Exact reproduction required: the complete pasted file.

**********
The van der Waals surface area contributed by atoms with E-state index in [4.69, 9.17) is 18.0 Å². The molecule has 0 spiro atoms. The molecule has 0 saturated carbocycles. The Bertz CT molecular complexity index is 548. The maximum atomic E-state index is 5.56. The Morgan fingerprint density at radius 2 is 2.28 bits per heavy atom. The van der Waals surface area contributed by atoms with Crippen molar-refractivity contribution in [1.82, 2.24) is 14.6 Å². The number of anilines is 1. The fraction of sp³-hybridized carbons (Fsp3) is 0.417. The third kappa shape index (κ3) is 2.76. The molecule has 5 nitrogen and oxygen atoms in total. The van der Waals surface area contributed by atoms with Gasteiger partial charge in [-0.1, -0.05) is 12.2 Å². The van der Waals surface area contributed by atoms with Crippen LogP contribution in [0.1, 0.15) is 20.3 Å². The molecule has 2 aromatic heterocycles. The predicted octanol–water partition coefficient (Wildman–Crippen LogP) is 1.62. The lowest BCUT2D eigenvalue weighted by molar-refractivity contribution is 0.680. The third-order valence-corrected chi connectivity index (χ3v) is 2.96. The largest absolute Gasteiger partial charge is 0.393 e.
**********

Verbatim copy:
The van der Waals surface area contributed by atoms with E-state index in [4.69, 9.17) is 18.0 Å². The molecule has 0 spiro atoms. The molecule has 0 saturated carbocycles. The Bertz CT molecular complexity index is 548. The maximum atomic E-state index is 5.56. The Morgan fingerprint density at radius 2 is 2.28 bits per heavy atom. The van der Waals surface area contributed by atoms with Crippen molar-refractivity contribution in [1.82, 2.24) is 14.6 Å². The number of anilines is 1. The fraction of sp³-hybridized carbons (Fsp3) is 0.417. The third kappa shape index (κ3) is 2.76. The molecule has 5 nitrogen and oxygen atoms in total. The van der Waals surface area contributed by atoms with Gasteiger partial charge in [-0.1, -0.05) is 12.2 Å². The van der Waals surface area contributed by atoms with Crippen LogP contribution in [0.1, 0.15) is 20.3 Å². The molecule has 2 aromatic heterocycles. The predicted octanol–water partition coefficient (Wildman–Crippen LogP) is 1.62. The lowest BCUT2D eigenvalue weighted by molar-refractivity contribution is 0.680. The third-order valence-corrected chi connectivity index (χ3v) is 2.96. The largest absolute Gasteiger partial charge is 0.393 e.